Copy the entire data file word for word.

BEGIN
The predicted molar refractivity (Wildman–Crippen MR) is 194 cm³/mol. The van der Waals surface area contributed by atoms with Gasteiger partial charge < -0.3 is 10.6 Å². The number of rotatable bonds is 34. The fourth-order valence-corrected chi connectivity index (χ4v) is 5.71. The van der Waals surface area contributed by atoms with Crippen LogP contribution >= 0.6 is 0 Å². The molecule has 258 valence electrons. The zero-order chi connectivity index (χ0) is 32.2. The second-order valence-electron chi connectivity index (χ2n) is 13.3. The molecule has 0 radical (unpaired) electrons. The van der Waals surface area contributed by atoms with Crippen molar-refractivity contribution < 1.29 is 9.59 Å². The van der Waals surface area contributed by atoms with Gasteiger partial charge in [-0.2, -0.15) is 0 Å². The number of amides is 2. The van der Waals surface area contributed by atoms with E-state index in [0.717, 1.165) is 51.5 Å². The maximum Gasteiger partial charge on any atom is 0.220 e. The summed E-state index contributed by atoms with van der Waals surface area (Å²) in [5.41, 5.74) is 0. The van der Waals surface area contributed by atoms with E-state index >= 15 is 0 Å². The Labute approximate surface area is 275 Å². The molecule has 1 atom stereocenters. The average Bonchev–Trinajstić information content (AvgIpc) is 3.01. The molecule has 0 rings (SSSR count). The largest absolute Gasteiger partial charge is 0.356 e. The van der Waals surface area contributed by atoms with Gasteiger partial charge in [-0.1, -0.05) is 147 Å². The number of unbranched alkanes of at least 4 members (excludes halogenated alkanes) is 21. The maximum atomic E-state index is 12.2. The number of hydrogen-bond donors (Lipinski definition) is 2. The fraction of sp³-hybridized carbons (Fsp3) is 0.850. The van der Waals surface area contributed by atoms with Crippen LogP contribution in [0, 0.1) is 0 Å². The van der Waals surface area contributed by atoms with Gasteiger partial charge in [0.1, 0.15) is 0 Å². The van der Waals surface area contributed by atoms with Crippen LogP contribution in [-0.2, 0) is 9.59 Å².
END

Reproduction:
The predicted molar refractivity (Wildman–Crippen MR) is 194 cm³/mol. The van der Waals surface area contributed by atoms with Gasteiger partial charge < -0.3 is 10.6 Å². The number of rotatable bonds is 34. The fourth-order valence-corrected chi connectivity index (χ4v) is 5.71. The van der Waals surface area contributed by atoms with Crippen LogP contribution >= 0.6 is 0 Å². The molecule has 258 valence electrons. The zero-order chi connectivity index (χ0) is 32.2. The second-order valence-electron chi connectivity index (χ2n) is 13.3. The molecule has 0 radical (unpaired) electrons. The van der Waals surface area contributed by atoms with Crippen molar-refractivity contribution < 1.29 is 9.59 Å². The van der Waals surface area contributed by atoms with Gasteiger partial charge in [-0.2, -0.15) is 0 Å². The number of amides is 2. The van der Waals surface area contributed by atoms with E-state index in [0.717, 1.165) is 51.5 Å². The maximum Gasteiger partial charge on any atom is 0.220 e. The summed E-state index contributed by atoms with van der Waals surface area (Å²) in [5.41, 5.74) is 0. The van der Waals surface area contributed by atoms with E-state index >= 15 is 0 Å². The Labute approximate surface area is 275 Å². The molecule has 1 atom stereocenters. The average Bonchev–Trinajstić information content (AvgIpc) is 3.01. The molecule has 0 rings (SSSR count). The largest absolute Gasteiger partial charge is 0.356 e. The van der Waals surface area contributed by atoms with Gasteiger partial charge in [-0.1, -0.05) is 147 Å². The number of unbranched alkanes of at least 4 members (excludes halogenated alkanes) is 21. The maximum atomic E-state index is 12.2. The number of hydrogen-bond donors (Lipinski definition) is 2. The fraction of sp³-hybridized carbons (Fsp3) is 0.850. The van der Waals surface area contributed by atoms with Crippen LogP contribution in [0, 0.1) is 0 Å². The van der Waals surface area contributed by atoms with Gasteiger partial charge in [0.1, 0.15) is 0 Å². The van der Waals surface area contributed by atoms with Crippen LogP contribution in [-0.2, 0) is 9.59 Å².